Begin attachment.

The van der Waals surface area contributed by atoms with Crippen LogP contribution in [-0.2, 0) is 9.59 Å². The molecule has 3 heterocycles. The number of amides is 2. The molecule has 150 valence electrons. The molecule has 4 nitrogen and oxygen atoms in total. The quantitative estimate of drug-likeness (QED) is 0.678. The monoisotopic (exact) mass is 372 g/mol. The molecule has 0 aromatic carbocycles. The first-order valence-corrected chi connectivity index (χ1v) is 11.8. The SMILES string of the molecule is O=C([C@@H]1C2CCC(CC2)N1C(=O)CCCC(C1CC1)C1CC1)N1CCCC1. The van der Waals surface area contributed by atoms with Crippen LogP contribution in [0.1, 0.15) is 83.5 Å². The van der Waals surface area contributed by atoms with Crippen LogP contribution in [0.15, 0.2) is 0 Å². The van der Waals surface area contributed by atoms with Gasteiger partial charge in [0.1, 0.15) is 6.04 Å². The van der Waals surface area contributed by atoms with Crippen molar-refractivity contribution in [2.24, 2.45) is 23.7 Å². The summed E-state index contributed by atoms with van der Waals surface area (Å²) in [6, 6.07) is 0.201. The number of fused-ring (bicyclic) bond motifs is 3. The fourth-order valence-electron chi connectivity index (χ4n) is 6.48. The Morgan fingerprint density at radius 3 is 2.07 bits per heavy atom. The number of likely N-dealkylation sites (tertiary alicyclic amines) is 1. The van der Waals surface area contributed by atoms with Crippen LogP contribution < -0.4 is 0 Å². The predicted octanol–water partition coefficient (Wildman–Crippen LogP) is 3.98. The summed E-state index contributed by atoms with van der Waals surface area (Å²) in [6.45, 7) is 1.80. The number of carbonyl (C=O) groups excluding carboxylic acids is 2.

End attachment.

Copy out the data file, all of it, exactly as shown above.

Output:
The van der Waals surface area contributed by atoms with Crippen LogP contribution in [-0.2, 0) is 9.59 Å². The molecule has 3 heterocycles. The number of amides is 2. The molecule has 150 valence electrons. The molecule has 4 nitrogen and oxygen atoms in total. The quantitative estimate of drug-likeness (QED) is 0.678. The monoisotopic (exact) mass is 372 g/mol. The molecule has 0 aromatic carbocycles. The first-order valence-corrected chi connectivity index (χ1v) is 11.8. The SMILES string of the molecule is O=C([C@@H]1C2CCC(CC2)N1C(=O)CCCC(C1CC1)C1CC1)N1CCCC1. The van der Waals surface area contributed by atoms with Crippen LogP contribution in [0.1, 0.15) is 83.5 Å². The van der Waals surface area contributed by atoms with Crippen LogP contribution in [0.15, 0.2) is 0 Å². The van der Waals surface area contributed by atoms with Gasteiger partial charge in [0.1, 0.15) is 6.04 Å². The van der Waals surface area contributed by atoms with Crippen molar-refractivity contribution in [2.24, 2.45) is 23.7 Å². The summed E-state index contributed by atoms with van der Waals surface area (Å²) in [6, 6.07) is 0.201. The number of fused-ring (bicyclic) bond motifs is 3. The fourth-order valence-electron chi connectivity index (χ4n) is 6.48. The Morgan fingerprint density at radius 3 is 2.07 bits per heavy atom. The number of likely N-dealkylation sites (tertiary alicyclic amines) is 1. The van der Waals surface area contributed by atoms with Crippen LogP contribution < -0.4 is 0 Å². The predicted octanol–water partition coefficient (Wildman–Crippen LogP) is 3.98. The summed E-state index contributed by atoms with van der Waals surface area (Å²) in [6.45, 7) is 1.80. The number of carbonyl (C=O) groups excluding carboxylic acids is 2.